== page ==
Like most science fiction books (you may take my regular riff on the meaninglessness of these labels as read at this point) what The Dispossessed describes in its narrative and what it's actually about are two different things. Of course this is true of many other non-genre novels as well, but the setting up of an imagined world in order to better shine a light on some aspect of our own is a very common trope in speculative fiction. On the other hand, some of them really are just lengthy explodey spaceship battles between bug-eyed tentacled purple aliens, but despite featuring (very briefly) a couple of spaceships The Dispossessed is not one of these - what it really is is a lengthy meditation on how a functioning anarchist society might work, and how it would contrast with a more orthodox capitalist society, one perhaps slightly more rapacious and unequal than our own, but then again perhaps not. The sciencey thing that Shevek is trying to perfect (which eventually forms the basis for the ansible, a relativity-busting instantaneous communication device, in later Le Guin books) is really just a MacGuffin that allows a bit of fish-out-of-water drama to happen and a framework to accommodate a few Basil Exposition explanatory conversations.

The Dispossessed was published in 1974, so there's some obvious Cold War, East vs. West parallels to be drawn, as well as an echo of the Vietnam War in the war that breaks out on Urras which the two major powers dabble in. Of course in 2015 we've got the Syrian conflict to illustrate exactly the same sort of thing, and the stuff about the rapaciousness of unfettered capitalism and the inequality it creates between the haves and have-nots is still highly relevant.

Le Guin made no secret of viewing the anarchist culture of Anarres with some affection, but it's certainly not presented as a glorious and faultless utopia - for all their fine aspirations power still unavoidably ends up being concentrated into the hands of small groups, and those (like Shevek) who represent big spiky statistical outliers in terms of achievement are difficult to accommodate within the system.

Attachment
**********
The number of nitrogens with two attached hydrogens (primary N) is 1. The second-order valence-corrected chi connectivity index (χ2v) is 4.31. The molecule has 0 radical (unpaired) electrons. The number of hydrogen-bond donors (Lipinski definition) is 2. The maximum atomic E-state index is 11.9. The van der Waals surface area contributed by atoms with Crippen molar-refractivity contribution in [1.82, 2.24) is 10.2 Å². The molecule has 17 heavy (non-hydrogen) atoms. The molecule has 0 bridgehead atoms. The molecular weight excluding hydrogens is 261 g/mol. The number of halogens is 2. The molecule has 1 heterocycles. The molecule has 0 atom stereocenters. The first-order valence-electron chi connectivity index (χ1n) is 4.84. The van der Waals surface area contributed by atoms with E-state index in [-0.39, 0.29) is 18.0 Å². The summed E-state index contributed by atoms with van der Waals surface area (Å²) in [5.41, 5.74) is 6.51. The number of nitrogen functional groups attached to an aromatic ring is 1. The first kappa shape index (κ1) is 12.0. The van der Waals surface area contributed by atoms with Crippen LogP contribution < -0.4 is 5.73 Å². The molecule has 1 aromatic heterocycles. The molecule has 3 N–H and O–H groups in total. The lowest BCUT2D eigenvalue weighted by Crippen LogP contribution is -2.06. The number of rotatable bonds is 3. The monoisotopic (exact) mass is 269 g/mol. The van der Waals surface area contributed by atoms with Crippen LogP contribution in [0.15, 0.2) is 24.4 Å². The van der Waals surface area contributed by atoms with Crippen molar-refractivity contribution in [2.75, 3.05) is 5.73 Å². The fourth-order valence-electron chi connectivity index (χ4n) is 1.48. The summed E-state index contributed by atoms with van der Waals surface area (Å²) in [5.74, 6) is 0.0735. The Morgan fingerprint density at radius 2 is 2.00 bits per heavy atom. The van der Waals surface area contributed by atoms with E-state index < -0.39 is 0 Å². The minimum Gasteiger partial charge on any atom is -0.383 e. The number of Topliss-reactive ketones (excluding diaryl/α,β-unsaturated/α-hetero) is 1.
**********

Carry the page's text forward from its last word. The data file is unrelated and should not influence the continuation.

It's a wordy book, and if you've been drawn in by the front cover of my SF Masterworks edition, which appears to depict an exciting alien location occupied by a Pinky-Ponk-esque spaceship and a Bee Gee in a spacesuit, you may be disappointed at the fairly cerebral content within. I enjoyed it, but it is largely action-free and if action is what you're after you may be better off looking elsewhere. But it has many other fine attributes, not least some proper female characters (most notably Shevek's partner, Takver) who are neither doormats nor sex receptacles.

The Dispossessed won both of the most prestigious science fiction awards in 1975: the Hugo Award, for which my list goes 1962, 1963, 1975, 1983, 1985, and the Nebula Award, for which my list goes 1975, 1985. Le Guin herself, who is still going strong at the age of 86, is probably best known for her Earthsea books, a series of fantasy novels usually considered as being for "young adults", whatever the hell they are. She's also a spendidly feisty old bird who was recently featured in the excellent Letters Of Note for this pithy response to a publisher who wanted her to write a foreword for an all-male SF anthology.

Tuesday, December 01, 2015

yours sincerely, Hugh Jorgan

Honestly, it fair makes you proud to be sort-of-Welsh these days with all the enlightened policy-making that's going on. Hot on the heels of the proposal to rename school Religious Education lessons as Religion. Philosophy and Ethics comes the eminently sensible decision to revise the organ donation laws in Wales to what's being referred to as "deemed consent", i.e. an assumed opt-in rather than the current system which assumes an opt-out unless you carry a card on you which explicitly says PLEASE SLICE ME OPEN AND HARVEST MY